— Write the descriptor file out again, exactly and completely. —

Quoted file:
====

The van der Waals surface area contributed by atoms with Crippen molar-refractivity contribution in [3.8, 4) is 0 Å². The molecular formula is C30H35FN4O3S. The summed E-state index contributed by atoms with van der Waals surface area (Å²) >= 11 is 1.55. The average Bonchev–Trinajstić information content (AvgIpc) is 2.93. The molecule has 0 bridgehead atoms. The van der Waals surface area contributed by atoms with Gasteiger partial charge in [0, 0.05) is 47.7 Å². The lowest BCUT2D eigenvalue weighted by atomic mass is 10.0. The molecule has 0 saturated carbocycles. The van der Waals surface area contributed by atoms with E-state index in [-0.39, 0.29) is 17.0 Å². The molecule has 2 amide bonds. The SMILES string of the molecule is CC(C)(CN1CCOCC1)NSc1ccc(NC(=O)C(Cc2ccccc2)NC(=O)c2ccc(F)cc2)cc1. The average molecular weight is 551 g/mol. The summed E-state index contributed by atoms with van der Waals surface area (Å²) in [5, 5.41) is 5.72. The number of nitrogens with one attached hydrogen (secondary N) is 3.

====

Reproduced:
The van der Waals surface area contributed by atoms with Crippen molar-refractivity contribution in [3.8, 4) is 0 Å². The molecular formula is C30H35FN4O3S. The summed E-state index contributed by atoms with van der Waals surface area (Å²) >= 11 is 1.55. The average Bonchev–Trinajstić information content (AvgIpc) is 2.93. The molecule has 0 bridgehead atoms. The van der Waals surface area contributed by atoms with Gasteiger partial charge in [0, 0.05) is 47.7 Å². The lowest BCUT2D eigenvalue weighted by atomic mass is 10.0. The molecule has 0 saturated carbocycles. The van der Waals surface area contributed by atoms with E-state index in [-0.39, 0.29) is 17.0 Å². The molecule has 2 amide bonds. The SMILES string of the molecule is CC(C)(CN1CCOCC1)NSc1ccc(NC(=O)C(Cc2ccccc2)NC(=O)c2ccc(F)cc2)cc1. The average molecular weight is 551 g/mol. The summed E-state index contributed by atoms with van der Waals surface area (Å²) in [5, 5.41) is 5.72. The number of nitrogens with one attached hydrogen (secondary N) is 3.